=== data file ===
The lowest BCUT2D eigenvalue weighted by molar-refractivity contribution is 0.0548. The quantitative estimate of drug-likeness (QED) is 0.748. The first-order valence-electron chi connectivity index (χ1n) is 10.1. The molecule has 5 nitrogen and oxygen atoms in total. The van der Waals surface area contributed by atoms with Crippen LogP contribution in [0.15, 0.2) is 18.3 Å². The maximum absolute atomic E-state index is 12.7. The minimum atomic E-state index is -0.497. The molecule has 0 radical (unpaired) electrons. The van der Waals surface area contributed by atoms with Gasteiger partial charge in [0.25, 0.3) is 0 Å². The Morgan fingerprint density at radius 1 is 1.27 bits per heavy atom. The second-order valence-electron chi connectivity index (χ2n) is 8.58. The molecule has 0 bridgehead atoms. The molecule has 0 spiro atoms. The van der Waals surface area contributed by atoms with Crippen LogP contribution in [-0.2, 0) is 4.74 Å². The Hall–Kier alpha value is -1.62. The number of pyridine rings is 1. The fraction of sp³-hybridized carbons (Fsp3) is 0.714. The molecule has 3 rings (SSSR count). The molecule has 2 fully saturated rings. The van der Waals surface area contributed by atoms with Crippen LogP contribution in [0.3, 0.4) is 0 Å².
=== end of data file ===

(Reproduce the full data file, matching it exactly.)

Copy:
The lowest BCUT2D eigenvalue weighted by molar-refractivity contribution is 0.0548. The quantitative estimate of drug-likeness (QED) is 0.748. The first-order valence-electron chi connectivity index (χ1n) is 10.1. The molecule has 5 nitrogen and oxygen atoms in total. The van der Waals surface area contributed by atoms with Crippen LogP contribution in [0.15, 0.2) is 18.3 Å². The maximum absolute atomic E-state index is 12.7. The minimum atomic E-state index is -0.497. The molecule has 0 radical (unpaired) electrons. The van der Waals surface area contributed by atoms with Gasteiger partial charge in [0.25, 0.3) is 0 Å². The Morgan fingerprint density at radius 1 is 1.27 bits per heavy atom. The second-order valence-electron chi connectivity index (χ2n) is 8.58. The molecule has 0 bridgehead atoms. The molecule has 0 spiro atoms. The van der Waals surface area contributed by atoms with Crippen LogP contribution in [-0.2, 0) is 4.74 Å². The Hall–Kier alpha value is -1.62. The number of pyridine rings is 1. The fraction of sp³-hybridized carbons (Fsp3) is 0.714. The molecule has 3 rings (SSSR count). The molecule has 2 fully saturated rings. The van der Waals surface area contributed by atoms with Crippen LogP contribution in [0.3, 0.4) is 0 Å².